He told me, he goes, “It was worth everything we did to teach me to talk to my co-workers about business development,” because he started talking to other associates who had ideas, or who tried something. They started sharing. He said, that was the single best piece of advice was just to talk to other lawyers, who were doing it, about how do you do it? He said, now, he’s the guy who’s known as being hungry in his firm.

[00:30:31] AD: Such a good point there. I think, many people like to share their knowledge. I know, I’m someone who, if someone asked me, I’d like to share. I think, we all in our own ways, like to share our own experiences and what we’ve learned. It doesn’t mean that everyone’s going to give you the time of day, or everyone’s going to have a good piece of knowledge for you, necessarily. If you’re going out there hungry to learn, hungry to just simply ask questions. I see this a lot, especially to younger folks that are just starting out in networking. You’re not trying to sell anything. You’re not trying to convert any business. All you need to do is ask people, ask questions. Tell me about this. Tell me about your career. Tell me about the challenges you’ve had. Tell me what you think about this topic, or that topic.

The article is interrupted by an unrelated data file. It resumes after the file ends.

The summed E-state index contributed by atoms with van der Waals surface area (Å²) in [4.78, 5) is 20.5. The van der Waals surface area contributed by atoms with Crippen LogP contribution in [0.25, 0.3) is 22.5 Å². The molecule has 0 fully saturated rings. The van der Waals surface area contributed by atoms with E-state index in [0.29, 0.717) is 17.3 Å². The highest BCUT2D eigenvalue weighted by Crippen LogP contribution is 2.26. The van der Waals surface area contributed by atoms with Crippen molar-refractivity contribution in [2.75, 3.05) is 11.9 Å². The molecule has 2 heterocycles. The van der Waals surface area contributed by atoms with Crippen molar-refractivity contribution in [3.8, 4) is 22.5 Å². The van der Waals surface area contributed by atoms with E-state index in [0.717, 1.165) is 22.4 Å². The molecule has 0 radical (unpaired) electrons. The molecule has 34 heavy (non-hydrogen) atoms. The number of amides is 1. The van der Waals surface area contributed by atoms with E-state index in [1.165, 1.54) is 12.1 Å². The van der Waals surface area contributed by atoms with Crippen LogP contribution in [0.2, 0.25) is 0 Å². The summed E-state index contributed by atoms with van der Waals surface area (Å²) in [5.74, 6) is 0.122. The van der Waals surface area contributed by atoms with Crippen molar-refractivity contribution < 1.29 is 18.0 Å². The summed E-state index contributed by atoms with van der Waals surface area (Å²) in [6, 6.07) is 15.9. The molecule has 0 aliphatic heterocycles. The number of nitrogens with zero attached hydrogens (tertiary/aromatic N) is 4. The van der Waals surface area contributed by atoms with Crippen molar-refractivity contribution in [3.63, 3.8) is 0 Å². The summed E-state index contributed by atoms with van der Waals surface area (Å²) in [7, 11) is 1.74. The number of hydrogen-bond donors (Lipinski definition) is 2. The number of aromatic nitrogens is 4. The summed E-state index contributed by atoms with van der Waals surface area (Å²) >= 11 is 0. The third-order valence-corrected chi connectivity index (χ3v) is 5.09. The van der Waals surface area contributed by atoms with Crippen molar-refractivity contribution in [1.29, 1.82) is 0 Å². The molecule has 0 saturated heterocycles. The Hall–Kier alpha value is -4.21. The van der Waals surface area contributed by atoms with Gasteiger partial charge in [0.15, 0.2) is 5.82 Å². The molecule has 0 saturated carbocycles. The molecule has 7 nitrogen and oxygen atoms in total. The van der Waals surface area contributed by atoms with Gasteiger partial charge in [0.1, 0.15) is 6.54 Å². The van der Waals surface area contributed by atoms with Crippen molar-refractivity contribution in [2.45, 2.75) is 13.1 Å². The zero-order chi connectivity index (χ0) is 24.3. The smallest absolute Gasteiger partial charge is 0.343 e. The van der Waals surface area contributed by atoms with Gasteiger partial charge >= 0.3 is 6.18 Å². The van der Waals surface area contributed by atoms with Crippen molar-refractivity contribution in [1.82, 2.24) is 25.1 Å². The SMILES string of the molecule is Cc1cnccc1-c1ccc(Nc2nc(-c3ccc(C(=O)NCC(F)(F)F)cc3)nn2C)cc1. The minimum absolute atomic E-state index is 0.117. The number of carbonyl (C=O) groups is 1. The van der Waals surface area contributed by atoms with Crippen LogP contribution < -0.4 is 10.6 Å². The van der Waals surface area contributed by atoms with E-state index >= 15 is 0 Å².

Through all of that, you can absorb an immense amount of knowledge that’s going to make you personally a better professional and equip you better for your future career, and build that relationship, create that connection and help you build the confidence and the relationship around it.